Lim Shumin is a no-nonsense coach who does not hesitate to discipline her players.
She once benched two players from her Yuhua Secondary School tchoukball team - even though it meant they were down to six against seven when a player got injured.
Her rationale is simple: the players must be committed to earn their jerseys.
The two were good players, but often skipped training, hence Lim got two volleyball players to make up the C Division Girls' team instead.
When a star player was injured and had to sit out, the rest of the team struggled to hold their game together.
"It was a teachable moment for that team to realise it's not about competing as a player, but as a whole team," she said.
"If some are falling behind, eventually everyone suffers."
Lim, who has been nominated for The New Paper's S Soocelaraj Award, which honours the best teacher-coaches in Singapore, believes in setting a culture of discipline and teamwork.
The 29-year-old makes the team repeat warm-ups until the last player arrives.
"Instead of punishing the few who were late, I asked the whole squad to do the stretch again," she said.
"The team did three, four rounds of stretching in total. I tell them: make sure your team are on time, what's the point of starting training when a few come in late?"
Lim, who teaches chemistry and PE at the school, also does not tolerate vulgarities.
If she hears anything disrespectful in class or during training, her students are expected to do push-ups or run suicide drills.
"Victory and results will come when everything else is in place, like discipline," said Lim.
She sent the school's first tchoukball team to the Nationals last year and the B Boys finished sixth. This year, the school sent their first B Girls' team; both the boys and girls made the top six.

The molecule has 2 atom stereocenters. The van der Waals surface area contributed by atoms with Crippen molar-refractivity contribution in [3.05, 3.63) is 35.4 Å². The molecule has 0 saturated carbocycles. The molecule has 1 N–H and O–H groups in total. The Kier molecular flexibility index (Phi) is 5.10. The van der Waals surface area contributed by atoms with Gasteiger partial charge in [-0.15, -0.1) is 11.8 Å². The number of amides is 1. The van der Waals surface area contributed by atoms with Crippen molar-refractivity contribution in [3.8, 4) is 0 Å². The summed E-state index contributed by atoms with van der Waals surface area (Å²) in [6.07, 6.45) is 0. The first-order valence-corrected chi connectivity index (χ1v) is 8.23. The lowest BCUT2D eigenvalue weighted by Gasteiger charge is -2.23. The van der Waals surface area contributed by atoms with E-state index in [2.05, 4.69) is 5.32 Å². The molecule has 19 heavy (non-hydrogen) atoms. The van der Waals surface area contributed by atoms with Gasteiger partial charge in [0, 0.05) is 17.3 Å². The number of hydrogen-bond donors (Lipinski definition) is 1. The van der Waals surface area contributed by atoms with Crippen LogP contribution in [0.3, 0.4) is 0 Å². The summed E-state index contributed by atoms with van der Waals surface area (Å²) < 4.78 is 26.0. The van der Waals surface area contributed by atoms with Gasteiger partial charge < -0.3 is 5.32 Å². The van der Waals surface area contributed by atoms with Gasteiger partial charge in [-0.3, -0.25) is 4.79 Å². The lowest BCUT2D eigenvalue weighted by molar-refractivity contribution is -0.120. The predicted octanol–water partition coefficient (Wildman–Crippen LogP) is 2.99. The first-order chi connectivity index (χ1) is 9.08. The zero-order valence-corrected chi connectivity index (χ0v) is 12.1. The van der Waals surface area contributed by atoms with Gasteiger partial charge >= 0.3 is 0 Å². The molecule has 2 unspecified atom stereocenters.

It was a struggle at first when Lim joined the school in 2012 and doubts crept into her head.
Juggling dual roles as a teacher-coach, she wasn't sure if she had been too tough on her players.
Her pioneer team of seven were down to three because the students couldn't relate to her strict methods.
But she reached out to them through her remaining players and they eventually returned to training. One of them even became her B Boys' captain.
Since then, she has adopted a more approachable coaching style and her students have adapted to her stricter tone as well.
"I always tell them: this team is yours, it's not mine because I'm just here to remind you of what it means to be players," said Lim.
Despite the tough training, the team have grown to nearly 40 players.
Lim also started a two-day tchoukball programme in 2013. It gave the team a chance to bond and was a platform for her captains to build confidence in leading.
B Boys' captain Aidil Aiken Adam, 14, recalls Lim giving him a pep talk when his team were slack after the Nationals.
"From that day onwards, I realised I had to stop slacking," he said.
"Ms Lim always tells us to give our all, to make sure we're part of the team.
"I want to follow what she says, she is not making us do this for nothing. I also want to be a better tchoukballer."
Fellow tchoukballer Nur Syafina Sardon, 15, sums it up: "She is very understanding to our problems and very caring. Of course, she needs to be serious at times, but we can still joke around with her."
"She will motivate us, believing in us... She made me believe that I could lead the team and I did," the B Girls' captain added.
This article was first published on October 16, 2015.
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